All the best Marvel characters Disney is getting from Fox

The Marvel Cinematic Universe is expanding.

The news of Disney purchasing a large portion of Fox could've remained a bit of inside baseball if not for the creative implications it brought to one of the most beloved film franchises in modern history. Now, decades-old rights deals that kept Marvel Studios from using Marvel Comics characters owned by Fox are being dissolved, finally allowing for a long-impossible onscreen union of the Avengers with the X-Men and Fantastic Four.

Not every Marvel Comics character is on its way to Disney—Sony Pictures still has the rights to the characters from Spider-Man's comics, and Universal Pictures still has the rights to the expanded world of the Hulk. But aside from that, most of the Marvel Comics universe is now fair game for adaptation by its sister movie studio, meaning that even as the third and fourth Avengers movies wrap up one long story, the future of the universe is more wide open and unpredictable than ever. Here's the breakdown of all the most exciting Marvel characters Disney is getting from Fox.

Doctor Doom

One of the most awesome developments from the Disney-Fox deal doesn't involve the heroes it brings into the MCU, but rather the villains—and no Marvel Comics villain is more thoroughly iconic than Doctor Doom. While Doom is mostly known for his eternal rivalry with the Fantastic Four, the ruler of Latveria has also gone toe-to-toe with Spider-Man, Thor, Captain America, and the Hulk, actually managing to technically defeat the Hulk by taking control of his mind. He's also a sorcerer whose powers rival that of Dr. Strange, and has even at times taken a turn towards good in the comics, recently taking on the unlikely mantle of the "Infamous" Iron Man.

Wolverine / Daken / X-23

The Disney-Fox merger arrives at a perfect time for Wolverine. Embodied in iconic fashion by Hugh Jackman for nearly 20 years, the character had his last appearance with Jackman in the role in 2017's Logan. Now, he'll inevitably be reintroduced in an all-new way. 

Though he's firmly a hero, he's also character who has friction with just about everybody. Over the course of a long and ornery life, Wolverine has fought the Hulk, Captain America, Spider-Man, and more—but what might be even cooler than seeing another version of James "Logan" Howlett onscreen would be seeing the adventures of his most well-known mutant progeny, Laura "X-23" Kinney or "Daken" Akihiro.

Laura, a genetic clone of Wolverine, already made a huge impression in her debut in Logan, so much so that director James Mangold has mentioned he's pursuing a solo film for her. Alternatively, there's Wolverine's extreme son Daken, a too-cool villainous version of Wolverine who often behaves like Logan, just with none of the charm. That doesn't mean he couldn't work in a movie as a villain—and the idea of getting a Wolverine who isn't Logan, for at least a little while, could be an interesting palate cleanser after Jackman's impressive run.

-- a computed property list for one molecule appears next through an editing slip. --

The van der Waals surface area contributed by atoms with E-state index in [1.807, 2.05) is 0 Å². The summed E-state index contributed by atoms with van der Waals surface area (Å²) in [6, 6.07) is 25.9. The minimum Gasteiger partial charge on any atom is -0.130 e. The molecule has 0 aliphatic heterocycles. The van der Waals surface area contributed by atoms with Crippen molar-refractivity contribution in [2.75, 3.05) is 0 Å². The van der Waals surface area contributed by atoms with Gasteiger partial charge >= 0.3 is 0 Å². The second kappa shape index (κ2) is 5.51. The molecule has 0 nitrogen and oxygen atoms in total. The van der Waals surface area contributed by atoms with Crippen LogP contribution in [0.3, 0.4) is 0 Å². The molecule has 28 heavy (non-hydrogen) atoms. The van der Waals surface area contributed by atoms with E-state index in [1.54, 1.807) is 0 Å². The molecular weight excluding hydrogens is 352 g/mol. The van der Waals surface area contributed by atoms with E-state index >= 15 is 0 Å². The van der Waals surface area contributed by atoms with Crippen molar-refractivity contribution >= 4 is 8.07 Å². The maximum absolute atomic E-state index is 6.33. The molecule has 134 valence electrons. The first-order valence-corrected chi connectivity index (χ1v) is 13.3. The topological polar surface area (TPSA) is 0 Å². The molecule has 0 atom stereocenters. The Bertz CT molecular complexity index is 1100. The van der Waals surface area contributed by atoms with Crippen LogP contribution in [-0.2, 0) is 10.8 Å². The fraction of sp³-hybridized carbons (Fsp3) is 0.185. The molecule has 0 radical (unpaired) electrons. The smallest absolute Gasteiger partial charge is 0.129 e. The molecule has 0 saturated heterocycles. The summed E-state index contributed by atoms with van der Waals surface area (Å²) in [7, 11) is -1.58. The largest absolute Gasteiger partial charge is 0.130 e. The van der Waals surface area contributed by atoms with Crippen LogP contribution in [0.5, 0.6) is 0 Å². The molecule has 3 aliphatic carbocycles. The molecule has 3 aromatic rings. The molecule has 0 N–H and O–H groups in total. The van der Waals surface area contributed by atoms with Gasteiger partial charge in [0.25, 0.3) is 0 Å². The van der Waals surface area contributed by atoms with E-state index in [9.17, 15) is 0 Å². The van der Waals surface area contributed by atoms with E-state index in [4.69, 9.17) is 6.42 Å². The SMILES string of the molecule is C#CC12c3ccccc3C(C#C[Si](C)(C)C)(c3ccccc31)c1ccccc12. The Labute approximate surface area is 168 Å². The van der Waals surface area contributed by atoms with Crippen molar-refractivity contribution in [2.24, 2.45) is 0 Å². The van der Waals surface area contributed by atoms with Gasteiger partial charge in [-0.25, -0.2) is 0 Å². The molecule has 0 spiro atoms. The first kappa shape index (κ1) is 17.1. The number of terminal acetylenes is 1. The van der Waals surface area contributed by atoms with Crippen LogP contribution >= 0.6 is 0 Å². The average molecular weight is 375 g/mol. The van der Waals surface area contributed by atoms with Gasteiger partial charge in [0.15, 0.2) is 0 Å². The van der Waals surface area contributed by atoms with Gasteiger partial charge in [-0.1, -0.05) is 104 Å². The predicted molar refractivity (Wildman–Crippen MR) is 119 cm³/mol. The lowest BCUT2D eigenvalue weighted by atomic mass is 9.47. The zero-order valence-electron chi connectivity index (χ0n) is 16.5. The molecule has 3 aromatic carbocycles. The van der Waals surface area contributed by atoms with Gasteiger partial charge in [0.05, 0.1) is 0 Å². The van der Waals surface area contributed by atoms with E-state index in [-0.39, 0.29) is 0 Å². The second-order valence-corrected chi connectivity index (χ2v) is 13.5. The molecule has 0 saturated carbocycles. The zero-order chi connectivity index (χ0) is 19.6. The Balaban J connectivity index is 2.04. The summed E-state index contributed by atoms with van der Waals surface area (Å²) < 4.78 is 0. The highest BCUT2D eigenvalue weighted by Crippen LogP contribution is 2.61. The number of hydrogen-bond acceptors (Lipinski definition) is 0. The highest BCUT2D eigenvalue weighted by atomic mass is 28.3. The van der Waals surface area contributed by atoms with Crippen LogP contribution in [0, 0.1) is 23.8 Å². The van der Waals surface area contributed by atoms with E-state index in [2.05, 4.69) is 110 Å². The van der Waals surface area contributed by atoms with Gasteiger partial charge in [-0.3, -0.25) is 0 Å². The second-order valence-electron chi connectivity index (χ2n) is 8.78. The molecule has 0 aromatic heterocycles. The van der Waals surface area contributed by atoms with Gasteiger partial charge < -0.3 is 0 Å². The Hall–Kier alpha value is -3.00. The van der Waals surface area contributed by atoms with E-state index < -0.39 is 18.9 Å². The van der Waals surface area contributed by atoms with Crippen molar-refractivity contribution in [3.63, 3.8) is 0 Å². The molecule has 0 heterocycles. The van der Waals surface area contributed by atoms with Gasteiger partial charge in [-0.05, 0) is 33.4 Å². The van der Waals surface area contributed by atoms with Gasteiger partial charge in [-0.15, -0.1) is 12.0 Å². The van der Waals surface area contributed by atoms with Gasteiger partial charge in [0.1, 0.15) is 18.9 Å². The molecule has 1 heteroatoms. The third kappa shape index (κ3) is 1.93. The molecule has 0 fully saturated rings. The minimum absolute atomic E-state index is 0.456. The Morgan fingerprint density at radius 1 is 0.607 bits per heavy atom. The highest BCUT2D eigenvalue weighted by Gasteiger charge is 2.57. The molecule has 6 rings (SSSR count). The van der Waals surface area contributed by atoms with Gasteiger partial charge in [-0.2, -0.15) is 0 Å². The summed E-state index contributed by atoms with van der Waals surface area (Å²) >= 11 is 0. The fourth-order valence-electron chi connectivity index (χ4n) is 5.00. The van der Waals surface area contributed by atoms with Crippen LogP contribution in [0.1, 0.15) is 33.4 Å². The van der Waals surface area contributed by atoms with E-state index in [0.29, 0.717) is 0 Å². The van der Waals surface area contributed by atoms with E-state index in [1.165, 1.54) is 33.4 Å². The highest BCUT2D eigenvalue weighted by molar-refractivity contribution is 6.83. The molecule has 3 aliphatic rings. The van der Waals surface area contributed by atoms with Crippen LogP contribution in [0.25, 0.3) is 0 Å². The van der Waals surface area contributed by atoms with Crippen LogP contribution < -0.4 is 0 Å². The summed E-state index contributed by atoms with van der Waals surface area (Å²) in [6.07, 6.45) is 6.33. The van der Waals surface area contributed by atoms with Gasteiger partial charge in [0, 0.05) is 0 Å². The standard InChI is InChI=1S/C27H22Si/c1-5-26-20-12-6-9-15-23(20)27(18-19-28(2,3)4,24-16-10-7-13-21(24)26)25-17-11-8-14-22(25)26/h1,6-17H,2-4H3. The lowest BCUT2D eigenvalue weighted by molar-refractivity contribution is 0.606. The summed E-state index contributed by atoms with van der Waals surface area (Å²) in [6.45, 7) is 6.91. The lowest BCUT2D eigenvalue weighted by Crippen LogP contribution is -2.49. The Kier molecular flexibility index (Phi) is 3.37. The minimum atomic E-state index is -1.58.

Galactus

A cosmic monstrosity from the beginning of time, Galactus has fought everybody in the comics from Spider-Man to Squirrel Girl, which is why it always felt particularly painful that the rights to his character were wrapped up with the Fantastic Four.

Galactus is a perennial Marvel villain, never losing his potency despite multiple appearances involving the same old, planet-eating scthick. Part of his appeal is that he's an immortal, unstoppable villain who can rarely be beaten by brute force alone; he's like a force of nature, a threat that can't be punched to death.

Of course, Galactus never goes anywhere alone, and his coming to Disney also means that Marvel Studios has the rights to all his heralds—not just more well-known figures like the Silver Surfer, but more antagonistic characters like the loyal Air-Walker, the villainous Morg, the fanatic Stardust, and the ambitious Terrax. Once Thanos is through as a threat, don't be surprised if you start hearing rumblings of Galactus as the next big bad worthy of a franchise-spanning team-up.

Silver Surfer

Born Norrin Radd on the planet Zenn-La, the Silver Surfer served as the longtime herald of the cosmic villain Galactus, seeking out new worlds for the planet-devouring entity to feast on. Though Galactus is often seen as evil, or at least amoral, Radd only took on the role of his herald as a bargain to spare his own planet from destruction. 

For a long time as Galactus' herald, he managed to maintain his moral compass, attempting to seek out planets devoid of life so no one would die on his behalf. But the Surfer began to lose his memories under Galactus' influence, eventually leading the villain to Earth. There, their relationship reached a breaking point, resulting in the Surfer switching sides. 

Following Galactus' defeat on Earth (due in part to the Surfer's betrayal), Radd became a cosmic man without a country, befriending other outsider characters on Earth such as the Hulk, Thor, Namor the Sub-Mariner, and Doctor Strange.

Super-Skrull